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Let’s Talk About Domestic Violence Against Women With Disabilities

Growing up in a place that is supposedly one of the more progressive and advanced nations, I’m often surprised at how little people know. There are women who are being abused constantly, hiding their bruises (both physical and emotional), with ease because no one is actively looking for them. There are people who turn a blind eye when they know something isn’t right, and there are those who just plainly aren’t aware of what abuse is. Domestic violence is a pattern of behaviors used to maintain control over someone else. The abuse can be physical, emotional, sexual, financial, psychological, etc… The abuser can oftentimes be a partner, but can also be a family member or caregiver. The behaviors exhibited by the abuser are used to instill fear into the victim in order to perpetuate the power they have.

Recently, I almost scrolled by a post talking about domestic violence against women with disabilities. I realized then that, though I’ve known what domestic violence is, I’d never thought about how much it must affect those who aren’t as able to care for themselves as I am. There aren’t many articles on the topic, and I noticed while browsing websites pertaining to abuse, not all of them included statistics for victims with disabilities. This is upsetting because it’s such a cruel reality for many. Not just nationwide, but internationally.

Disabled women are 40% more likely to become victims of abuse than women without. The abuse can include, but is not limited to: withholding or giving too much medication, removing mobility device(s), withholding food, clean clothes, and bathes, sexual assault, isolation, coercion.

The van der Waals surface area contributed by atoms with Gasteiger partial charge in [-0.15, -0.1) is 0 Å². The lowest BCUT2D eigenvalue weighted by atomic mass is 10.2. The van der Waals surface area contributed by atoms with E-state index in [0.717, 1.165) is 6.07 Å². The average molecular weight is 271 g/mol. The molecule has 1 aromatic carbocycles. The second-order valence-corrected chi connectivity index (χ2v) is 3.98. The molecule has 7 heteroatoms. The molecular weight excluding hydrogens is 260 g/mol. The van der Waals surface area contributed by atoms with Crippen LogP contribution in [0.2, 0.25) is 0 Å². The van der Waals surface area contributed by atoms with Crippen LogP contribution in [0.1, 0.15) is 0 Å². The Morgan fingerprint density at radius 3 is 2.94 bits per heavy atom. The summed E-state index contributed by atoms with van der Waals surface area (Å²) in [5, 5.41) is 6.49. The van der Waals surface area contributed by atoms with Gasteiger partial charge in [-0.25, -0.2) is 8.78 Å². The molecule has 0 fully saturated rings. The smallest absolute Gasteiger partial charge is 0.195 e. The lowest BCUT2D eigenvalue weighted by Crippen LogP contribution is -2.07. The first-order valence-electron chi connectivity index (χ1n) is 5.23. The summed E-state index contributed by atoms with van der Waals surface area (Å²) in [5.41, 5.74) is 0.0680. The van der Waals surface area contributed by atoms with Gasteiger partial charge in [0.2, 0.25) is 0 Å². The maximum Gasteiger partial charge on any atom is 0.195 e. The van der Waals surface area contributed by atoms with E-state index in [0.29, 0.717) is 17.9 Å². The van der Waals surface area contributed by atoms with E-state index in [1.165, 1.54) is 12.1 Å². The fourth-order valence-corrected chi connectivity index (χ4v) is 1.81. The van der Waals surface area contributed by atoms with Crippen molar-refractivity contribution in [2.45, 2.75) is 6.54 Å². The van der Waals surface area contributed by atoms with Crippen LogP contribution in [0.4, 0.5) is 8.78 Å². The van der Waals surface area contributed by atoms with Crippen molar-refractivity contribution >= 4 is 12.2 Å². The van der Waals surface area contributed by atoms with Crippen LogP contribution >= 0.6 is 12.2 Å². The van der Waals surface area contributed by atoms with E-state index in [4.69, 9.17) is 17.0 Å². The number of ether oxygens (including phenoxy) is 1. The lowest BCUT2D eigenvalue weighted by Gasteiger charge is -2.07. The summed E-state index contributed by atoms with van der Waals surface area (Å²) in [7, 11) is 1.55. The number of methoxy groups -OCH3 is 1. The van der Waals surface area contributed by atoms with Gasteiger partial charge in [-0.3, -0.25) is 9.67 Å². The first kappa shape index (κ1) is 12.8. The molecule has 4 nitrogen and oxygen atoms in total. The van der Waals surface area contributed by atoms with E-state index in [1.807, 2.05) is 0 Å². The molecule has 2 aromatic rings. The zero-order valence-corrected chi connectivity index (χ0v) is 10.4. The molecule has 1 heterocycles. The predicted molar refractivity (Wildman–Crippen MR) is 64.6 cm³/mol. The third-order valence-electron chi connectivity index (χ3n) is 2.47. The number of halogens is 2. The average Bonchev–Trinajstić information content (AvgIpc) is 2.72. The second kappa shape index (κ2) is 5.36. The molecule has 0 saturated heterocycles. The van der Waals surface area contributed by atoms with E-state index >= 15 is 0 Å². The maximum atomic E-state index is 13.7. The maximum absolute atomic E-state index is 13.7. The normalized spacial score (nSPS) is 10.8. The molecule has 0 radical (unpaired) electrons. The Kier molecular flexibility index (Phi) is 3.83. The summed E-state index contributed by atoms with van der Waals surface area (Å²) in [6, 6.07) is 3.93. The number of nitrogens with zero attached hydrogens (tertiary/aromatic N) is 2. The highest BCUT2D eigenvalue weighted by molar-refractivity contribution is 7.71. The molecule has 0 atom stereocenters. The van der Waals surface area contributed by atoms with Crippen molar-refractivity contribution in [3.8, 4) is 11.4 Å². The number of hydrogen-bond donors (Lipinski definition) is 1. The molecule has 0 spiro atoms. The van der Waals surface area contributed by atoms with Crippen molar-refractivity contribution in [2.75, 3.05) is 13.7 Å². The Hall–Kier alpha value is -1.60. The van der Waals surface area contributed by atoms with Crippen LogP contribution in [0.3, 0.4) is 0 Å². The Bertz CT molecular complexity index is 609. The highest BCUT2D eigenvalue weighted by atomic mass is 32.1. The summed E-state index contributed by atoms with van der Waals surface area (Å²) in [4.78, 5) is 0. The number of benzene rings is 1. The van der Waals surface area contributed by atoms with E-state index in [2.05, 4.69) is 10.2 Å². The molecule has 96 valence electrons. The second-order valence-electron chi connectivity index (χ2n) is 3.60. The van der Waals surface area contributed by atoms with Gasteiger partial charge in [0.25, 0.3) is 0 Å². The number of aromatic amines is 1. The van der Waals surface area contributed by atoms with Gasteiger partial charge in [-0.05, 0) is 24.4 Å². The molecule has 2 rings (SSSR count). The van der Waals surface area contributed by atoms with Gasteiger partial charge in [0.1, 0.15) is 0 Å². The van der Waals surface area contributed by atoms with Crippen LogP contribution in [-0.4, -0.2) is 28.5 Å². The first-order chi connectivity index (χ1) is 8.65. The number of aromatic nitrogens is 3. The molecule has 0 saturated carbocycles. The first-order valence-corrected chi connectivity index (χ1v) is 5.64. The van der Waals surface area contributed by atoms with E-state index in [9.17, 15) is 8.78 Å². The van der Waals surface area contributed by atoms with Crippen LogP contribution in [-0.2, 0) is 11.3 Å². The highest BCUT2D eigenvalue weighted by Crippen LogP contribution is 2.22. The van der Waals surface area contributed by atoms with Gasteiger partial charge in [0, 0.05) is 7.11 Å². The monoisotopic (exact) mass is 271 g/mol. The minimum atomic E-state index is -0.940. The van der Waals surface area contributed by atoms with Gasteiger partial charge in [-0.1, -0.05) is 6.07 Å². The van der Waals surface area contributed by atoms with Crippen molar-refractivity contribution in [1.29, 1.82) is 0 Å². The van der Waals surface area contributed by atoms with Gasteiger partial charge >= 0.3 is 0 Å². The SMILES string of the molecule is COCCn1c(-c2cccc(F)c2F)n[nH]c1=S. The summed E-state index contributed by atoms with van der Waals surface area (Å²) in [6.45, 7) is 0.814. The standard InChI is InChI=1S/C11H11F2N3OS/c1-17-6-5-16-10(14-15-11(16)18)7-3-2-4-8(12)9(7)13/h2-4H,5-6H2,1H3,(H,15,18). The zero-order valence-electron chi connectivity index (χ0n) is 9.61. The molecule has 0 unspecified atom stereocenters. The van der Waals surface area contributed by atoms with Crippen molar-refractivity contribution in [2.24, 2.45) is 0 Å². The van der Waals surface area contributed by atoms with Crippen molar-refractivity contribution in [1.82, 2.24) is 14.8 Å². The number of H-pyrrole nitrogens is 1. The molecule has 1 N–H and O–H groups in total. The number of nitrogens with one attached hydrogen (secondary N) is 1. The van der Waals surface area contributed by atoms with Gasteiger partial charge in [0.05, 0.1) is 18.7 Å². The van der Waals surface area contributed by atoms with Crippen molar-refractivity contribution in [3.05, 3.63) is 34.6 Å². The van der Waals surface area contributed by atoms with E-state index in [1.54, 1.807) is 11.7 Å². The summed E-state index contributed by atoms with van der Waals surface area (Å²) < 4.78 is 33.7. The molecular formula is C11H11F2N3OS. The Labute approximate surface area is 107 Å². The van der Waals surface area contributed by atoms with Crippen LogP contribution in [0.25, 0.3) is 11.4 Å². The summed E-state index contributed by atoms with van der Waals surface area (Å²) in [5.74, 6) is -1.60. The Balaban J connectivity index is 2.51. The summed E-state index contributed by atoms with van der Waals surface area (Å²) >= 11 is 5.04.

Leaving an abusive situation is difficult enough, but when the abuser doubles as the person who’s also your caregiver, it becomes 10x more difficult to find a way out.

It’s easy enough for a carer to remove access to mobility devices such as wheelchairs, motorized scooters, if they feel their power is being threatened. Abusers also have the terrible habit of minimizing abuse or shifting blame upon their victims. They have the ability to make the victim feel burdensome, which, in turn can make the victim feel as if the abuse is their fault.

This is a topic I wish more people spoke about. I wish more women who have experienced abuse from a caregiver would report it to the authorities. I wish more people would listen. These forms of abuse are such a common occurrence, that some people couldn’t even tell you they were being taken advantage of, since it seems so normal.

No one deserves to be abused. Especially those who may rely on others daily. It’s cruel, inhumane, and downright sickening. If you are someone who has dealt with or are currently dealing with this, please seek help. The National Domestic Hotline is open 24/7. Call 800-799-SAFE (7233). The National Sexual Assault Hotline is open 24/7. Call 800.656.HOPE (4673). You’re not alone and the abuse will never, ever, be your fault. You have rights, and I hope the education and prevention of abuse against disabled women will become as important and talked about as it should be. It’s real, it happens, and it needs to be stopped.

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